Most Major U.S. Agencies Are Now Feeding the Federal Cyber Threat Dashboard: A Homeland Security Department dashboard designed to collect and analyze cybersecurity information from across the government is now receiving data from 20 out of 23 major civilian agencies. The final three agencies will be plugged into the dashboard by the end of July, said Kevin Cox, who leads Homeland Security’s continuous diagnostics and mitigation program. The dashboard effort is just one part of Homeland Security’s continuous diagnostics and mitigation program, or CDM, which offers a suite of pre-vetted cybersecurity tools to government agencies. Homeland Security is rejiggering how it provides CDM tools and services, breaking the program up into five task orders to single large companies, which will be responsible for supplying cyber tools and services to particular agencies. The final three task orders will deliver CDM cyber tools and services to the Commerce, Justice and State departments among other agencies. (Defense One)

Bureau of Consumer Financial Protection

New York Federal Court Rules that the Bureau of Consumer Financial Protection Is Unconstitutional, Continuing a High-Stakes Debate: In an ongoing, high-profile legal debate, court opinions on the constitutionality of the structure of the Bureau of Consumer Financial Protection (“Bureau”) – previously known as the Consumer Financial Protection Bureau (“CFPB”) – continue to apply different legal analyses, positioning the issue for a possible U.S. Supreme Court resolution. On June 21st, in CFPB and The People of the State of New York v. RD Legal Funding, et al., Judge Loretta Preska of the District Court for the Southern District of New York ruled the Bureau’s creation as an independent agency with a Director removable only for cause, and not at will like other Presidential appointees, violates constitutional considerations of “history, liberty, and presidential authority.” (Clark Hill Insight)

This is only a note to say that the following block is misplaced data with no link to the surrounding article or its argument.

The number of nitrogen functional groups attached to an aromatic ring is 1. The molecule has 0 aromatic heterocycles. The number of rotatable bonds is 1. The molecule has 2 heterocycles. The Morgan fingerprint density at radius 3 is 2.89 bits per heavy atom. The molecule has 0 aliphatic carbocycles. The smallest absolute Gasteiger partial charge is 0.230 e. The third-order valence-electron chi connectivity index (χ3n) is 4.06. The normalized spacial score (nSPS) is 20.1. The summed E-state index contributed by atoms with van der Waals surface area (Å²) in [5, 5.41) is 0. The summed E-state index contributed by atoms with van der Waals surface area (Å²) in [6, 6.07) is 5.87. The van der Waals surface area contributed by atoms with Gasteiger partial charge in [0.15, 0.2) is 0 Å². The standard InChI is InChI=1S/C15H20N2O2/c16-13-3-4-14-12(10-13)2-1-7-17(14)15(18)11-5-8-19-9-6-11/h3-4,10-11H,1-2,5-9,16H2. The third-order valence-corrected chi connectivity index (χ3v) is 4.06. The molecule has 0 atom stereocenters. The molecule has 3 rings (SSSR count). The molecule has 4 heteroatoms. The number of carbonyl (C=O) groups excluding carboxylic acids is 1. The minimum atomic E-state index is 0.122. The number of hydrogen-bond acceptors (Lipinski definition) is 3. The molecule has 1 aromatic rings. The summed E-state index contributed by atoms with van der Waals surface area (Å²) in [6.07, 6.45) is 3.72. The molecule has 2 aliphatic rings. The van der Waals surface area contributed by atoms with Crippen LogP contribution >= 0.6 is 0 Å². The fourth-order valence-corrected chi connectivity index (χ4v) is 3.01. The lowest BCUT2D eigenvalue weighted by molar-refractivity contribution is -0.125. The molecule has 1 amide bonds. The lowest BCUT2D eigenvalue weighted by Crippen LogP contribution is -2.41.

Justice Department Asks SCOTUS to Lift Nationwide Block on Anti-Sanctuary-City Policy: The Trump Administration asked the Supreme Court to lift the bulk of an order preventing the Justice Department from implementing a policy to limit federal grants to cities, counties and states that don't cooperate with federal immigration enforcement. The Justice Department filed an emergency application with the high court, asking it to stay a nationwide injunction that a federal judge in Chicago issued in September blocking the new policy. The full bench of the 7th Circuit Court of Appeals has agreed to consider the nationwide aspect of the injunction, but has turned down the administration's request to rein in the order. (Politico)


White House Plans Merging of Education and Labor Departments: OMB Report: The White House on Thursday released its plan to merge the Departments of Education and Labor into a single Cabinet agency, moving ahead on President Trump’s “drain the swamp agenda” as his administration looks to do away with a long list of overlapping regulations and department functions. The combined Labor and Educations departments would be named The Department of Education and the Workforce and would oversee programs for students and workers, ranging from education and developing skills to workplace protections and retirement security. (Fox News)


$150M in Federal Funds for Election Security is Already out the Door: States are using up a pool of federal money to bolster their election systems, and the Department of Homeland Security is honing its threat sharing data to better fit the needs of states, the officials said at a June 20 Senate Rules and Administration Committee hearing on election cybersecurity. “As of this week, 38 states have requested $250 million” of the $380 million appropriation, panel Chairman Senator Roy Blunt said, adding $150 million has already been distributed. State election commissions were initially skeptical of DHS stepping in to help them secure their voting systems. Since then, DHS has built up cyber assessment and evaluation services for states, established an Election Infrastructure Coordinating Council and helped set up an Election Infrastructure Information Sharing and Analysis Center to share threat information. (FCW)



Supreme Court Allows States to Require Sales Tax Collection by Out-of-State Sellers: For over fifty years, states have been prohibited from requiring an out-of-state seller that lacked a physical presence in the taxing state to collect and remit sales tax on sales into the state. Last week, in a historic decision, the United States Supreme Court did away with that prohibition. (Clark Hill Insight)